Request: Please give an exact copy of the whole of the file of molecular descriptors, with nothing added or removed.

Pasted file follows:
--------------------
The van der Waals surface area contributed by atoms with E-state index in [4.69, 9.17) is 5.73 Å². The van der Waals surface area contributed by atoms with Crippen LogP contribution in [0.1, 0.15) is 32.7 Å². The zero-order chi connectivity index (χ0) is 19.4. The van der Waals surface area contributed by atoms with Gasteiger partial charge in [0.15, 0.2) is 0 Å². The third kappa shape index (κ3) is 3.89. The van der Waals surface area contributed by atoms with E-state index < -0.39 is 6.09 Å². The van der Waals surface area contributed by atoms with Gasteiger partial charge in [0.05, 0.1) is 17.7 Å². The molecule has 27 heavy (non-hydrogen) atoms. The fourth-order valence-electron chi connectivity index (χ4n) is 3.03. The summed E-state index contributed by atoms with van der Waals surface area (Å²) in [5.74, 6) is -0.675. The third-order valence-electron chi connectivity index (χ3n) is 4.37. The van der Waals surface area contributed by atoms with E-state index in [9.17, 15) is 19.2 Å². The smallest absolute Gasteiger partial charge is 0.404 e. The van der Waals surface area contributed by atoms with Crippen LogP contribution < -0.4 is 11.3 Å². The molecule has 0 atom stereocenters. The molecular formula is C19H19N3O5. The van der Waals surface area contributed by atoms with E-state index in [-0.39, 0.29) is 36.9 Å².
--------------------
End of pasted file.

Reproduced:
The van der Waals surface area contributed by atoms with E-state index in [4.69, 9.17) is 5.73 Å². The van der Waals surface area contributed by atoms with Crippen LogP contribution in [0.1, 0.15) is 32.7 Å². The zero-order chi connectivity index (χ0) is 19.4. The van der Waals surface area contributed by atoms with Gasteiger partial charge in [0.15, 0.2) is 0 Å². The third kappa shape index (κ3) is 3.89. The van der Waals surface area contributed by atoms with E-state index < -0.39 is 6.09 Å². The van der Waals surface area contributed by atoms with Gasteiger partial charge in [0.05, 0.1) is 17.7 Å². The molecule has 27 heavy (non-hydrogen) atoms. The fourth-order valence-electron chi connectivity index (χ4n) is 3.03. The summed E-state index contributed by atoms with van der Waals surface area (Å²) in [5.74, 6) is -0.675. The third-order valence-electron chi connectivity index (χ3n) is 4.37. The van der Waals surface area contributed by atoms with E-state index in [9.17, 15) is 19.2 Å². The smallest absolute Gasteiger partial charge is 0.404 e. The van der Waals surface area contributed by atoms with Crippen LogP contribution < -0.4 is 11.3 Å². The molecule has 0 atom stereocenters. The molecular formula is C19H19N3O5. The van der Waals surface area contributed by atoms with E-state index in [-0.39, 0.29) is 36.9 Å².